In Canada, the government has updated its official Black History Month website to reflect this year’s theme: “February and Forever: Celebrating Black History today and every day”. Prime Minister Trudeau issued an official statement, affirming that “Black history is Canadian history” and encouraged Canadians of all backgrounds to learn more about that history. He also reaffirmed his commitment to combatting racism and discrimination towards people of African descent, and pledged a number of targeted programs to help the Black community.
Official celebrations will take place next week, on February 17th, via Facebook Live. The Canadian Embassy in the US is also promoting a slate of special events through its Connect2Canada page.
For topical reading, we recommend Canadian Studies affiliate Cecil S. Giscombe’s new book of poems Similarly, which Publisher’s Weekly called “a powerful, understated meditation on place, ancestry and time” set in the landscapes of the US and Canada.
Elizabeth II Marks 70 Years as Queen of Canada
On Sunday, Queen Elizabeth II celebrated her Platinum Jubilee, marking seventy years as monarch of Canada. The Queen, who turns 96 in April, ascended to the throne in 1952, and is currently the world’s oldest and longest-serving monarch.
Prime Minister Trudeau sent his congratulations to the Queen in an official statement thanking her for her seven decades of service. Noting that this is the first Platinum Jubilee in Canadian history, the Prime Minister recognized the many milestones the Queen has overseen during her reign, including the 100th anniversary of Confederation in 1967 and the Constitution Act of 1982.
Political scientists agree, saying the Queen has created a strong legacy in Canada, and adapted along with Canada as it became an independent state. Simon Fraser University professor Andrew Heard says that the Queen’s personal interactions with ordinary Canadians and genuine affection for Canada have been key to her success as a public figure. During her reign, the Queen has made 31 visits to Canada, including 20 official tours. Over time, she has evolved to present herself in a distinctly Canadian capacity. Heard says Canadians’ support for the monarchy is largely based on the Queen’s personal popularity – an act which may be difficult for her successor to follow.
Official celebrations of the Queen’s Jubilee will take place in June across Canada, Britain, and other Commonwealth realms. While festivities will be more muted than previous jubilees due to pandemic restrictions, the Canadian government has announced a number of special initiatives, including beacons in Ottawa and other major cities; commemorative stamps and coins; and grants for community celebrations such as parades, concerts, and festivals.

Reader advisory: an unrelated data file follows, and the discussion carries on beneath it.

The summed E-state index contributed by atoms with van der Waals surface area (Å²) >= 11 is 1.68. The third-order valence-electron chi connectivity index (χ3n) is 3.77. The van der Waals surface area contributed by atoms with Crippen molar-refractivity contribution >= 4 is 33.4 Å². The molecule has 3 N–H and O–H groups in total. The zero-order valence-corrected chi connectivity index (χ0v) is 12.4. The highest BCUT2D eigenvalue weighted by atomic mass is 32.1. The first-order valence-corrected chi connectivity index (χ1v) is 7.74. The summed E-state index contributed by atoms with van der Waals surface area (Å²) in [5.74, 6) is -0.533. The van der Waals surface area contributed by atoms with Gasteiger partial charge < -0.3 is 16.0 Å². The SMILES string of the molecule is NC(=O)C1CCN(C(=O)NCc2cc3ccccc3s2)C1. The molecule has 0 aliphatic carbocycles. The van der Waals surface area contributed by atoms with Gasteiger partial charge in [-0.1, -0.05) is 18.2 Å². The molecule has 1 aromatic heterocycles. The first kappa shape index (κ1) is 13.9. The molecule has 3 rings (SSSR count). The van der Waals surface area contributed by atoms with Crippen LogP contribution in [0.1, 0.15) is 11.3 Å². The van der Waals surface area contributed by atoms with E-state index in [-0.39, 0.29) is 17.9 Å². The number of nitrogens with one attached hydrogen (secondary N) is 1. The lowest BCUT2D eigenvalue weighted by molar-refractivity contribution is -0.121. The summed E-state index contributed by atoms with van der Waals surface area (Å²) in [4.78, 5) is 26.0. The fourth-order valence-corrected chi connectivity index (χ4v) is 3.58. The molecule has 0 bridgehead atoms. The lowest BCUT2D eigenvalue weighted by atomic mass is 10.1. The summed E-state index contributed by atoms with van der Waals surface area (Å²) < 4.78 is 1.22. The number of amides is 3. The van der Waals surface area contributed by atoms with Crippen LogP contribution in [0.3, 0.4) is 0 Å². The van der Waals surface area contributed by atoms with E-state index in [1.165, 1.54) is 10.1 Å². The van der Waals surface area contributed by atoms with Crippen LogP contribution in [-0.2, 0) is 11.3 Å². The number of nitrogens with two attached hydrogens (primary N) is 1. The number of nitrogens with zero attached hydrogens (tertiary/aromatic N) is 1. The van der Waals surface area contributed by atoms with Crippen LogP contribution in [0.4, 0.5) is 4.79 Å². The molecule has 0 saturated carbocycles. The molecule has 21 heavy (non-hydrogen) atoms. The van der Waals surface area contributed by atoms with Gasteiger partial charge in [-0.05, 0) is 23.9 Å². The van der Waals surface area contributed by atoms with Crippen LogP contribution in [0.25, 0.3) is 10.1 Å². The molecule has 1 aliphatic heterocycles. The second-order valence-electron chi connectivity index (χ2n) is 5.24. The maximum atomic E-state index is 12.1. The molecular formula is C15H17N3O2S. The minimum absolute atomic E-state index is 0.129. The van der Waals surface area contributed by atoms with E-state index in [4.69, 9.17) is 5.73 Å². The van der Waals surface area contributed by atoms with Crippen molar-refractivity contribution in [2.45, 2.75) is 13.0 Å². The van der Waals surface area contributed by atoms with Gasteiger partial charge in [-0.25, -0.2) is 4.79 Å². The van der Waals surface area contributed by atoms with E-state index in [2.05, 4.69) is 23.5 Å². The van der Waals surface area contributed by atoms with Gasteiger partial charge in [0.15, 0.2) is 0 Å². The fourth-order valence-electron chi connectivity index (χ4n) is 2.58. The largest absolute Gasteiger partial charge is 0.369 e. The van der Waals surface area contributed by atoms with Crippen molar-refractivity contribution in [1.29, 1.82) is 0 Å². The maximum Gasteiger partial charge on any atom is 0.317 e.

EXTERNAL EVENTS
Book Talk: Bootlegged Aliens: Immigration Politics on America’s Northern Border
Friday, February 18 | 12 pm PT | Online | RSVP here
Join Professor Ashley Johnson Bavery for a discussion of her new book, Bootlegged Aliens. The book explores immigration on America’s northern border before World War II, situating Detroit, Michigan as America’s epicenter for unauthorized immigration. In this industrial center, thousands of Europeans crossed the border from Canada each year, prompting nativist backlash and complicating the labor politics of the automobile industry. This event is jointly hosted by the Center for Comparative Immigration Studies at UC San Diego and UCLA Center for the Study of International Migration. UCLA professor Tobias Higbie will join as a discussant.
Ashley Johnson Bavery is assistant professor of history at Eastern Michigan University. Her work has appeared in the Journal of Urban History and the Journal of American History and her book, Bootlegged Aliens: Immigration Politics on America’s Northern Border (2020) won the First Book Award from the Immigration and Ethnic History Society.
Tobias Higbie is a professor of history and labor studies at UCLA, the chair of the Labor Studies and the associate director of the Institute for Research on Labor and Employment. His research explores social movements, migration, and the politics of community in the United States. Higbie’s most recent book, Labor’s Mind: A History of Working Class Intellectual Life (2019), recovers the social world of self-educated working people and the politics of working-class identity during the early 20th century.
Canadian Studies Program
213 Moses Hall #2308
Canadian Studies Program | Univ. of California, Berkeley, 213 Moses Hall #2308, Berkeley, CA 94720